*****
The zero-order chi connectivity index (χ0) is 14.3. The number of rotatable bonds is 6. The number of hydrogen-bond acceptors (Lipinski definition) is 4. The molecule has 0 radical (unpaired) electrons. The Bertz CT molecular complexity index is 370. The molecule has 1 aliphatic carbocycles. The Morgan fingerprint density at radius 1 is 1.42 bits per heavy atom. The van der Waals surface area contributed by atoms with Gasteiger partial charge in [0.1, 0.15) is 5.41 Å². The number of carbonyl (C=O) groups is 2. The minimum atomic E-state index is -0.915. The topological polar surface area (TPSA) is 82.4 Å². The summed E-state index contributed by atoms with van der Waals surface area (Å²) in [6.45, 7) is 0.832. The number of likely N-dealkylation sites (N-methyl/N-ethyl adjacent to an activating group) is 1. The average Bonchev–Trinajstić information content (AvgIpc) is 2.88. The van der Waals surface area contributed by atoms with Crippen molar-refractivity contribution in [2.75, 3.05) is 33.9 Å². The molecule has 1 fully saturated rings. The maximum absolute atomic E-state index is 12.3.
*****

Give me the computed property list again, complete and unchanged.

The zero-order chi connectivity index (χ0) is 14.3. The number of rotatable bonds is 6. The number of hydrogen-bond acceptors (Lipinski definition) is 4. The molecule has 0 radical (unpaired) electrons. The Bertz CT molecular complexity index is 370. The molecule has 1 aliphatic carbocycles. The Morgan fingerprint density at radius 1 is 1.42 bits per heavy atom. The van der Waals surface area contributed by atoms with Gasteiger partial charge in [0.1, 0.15) is 5.41 Å². The number of carbonyl (C=O) groups is 2. The minimum atomic E-state index is -0.915. The topological polar surface area (TPSA) is 82.4 Å². The summed E-state index contributed by atoms with van der Waals surface area (Å²) in [6.45, 7) is 0.832. The number of likely N-dealkylation sites (N-methyl/N-ethyl adjacent to an activating group) is 1. The average Bonchev–Trinajstić information content (AvgIpc) is 2.88. The van der Waals surface area contributed by atoms with Crippen molar-refractivity contribution in [2.75, 3.05) is 33.9 Å². The molecule has 1 fully saturated rings. The maximum absolute atomic E-state index is 12.3.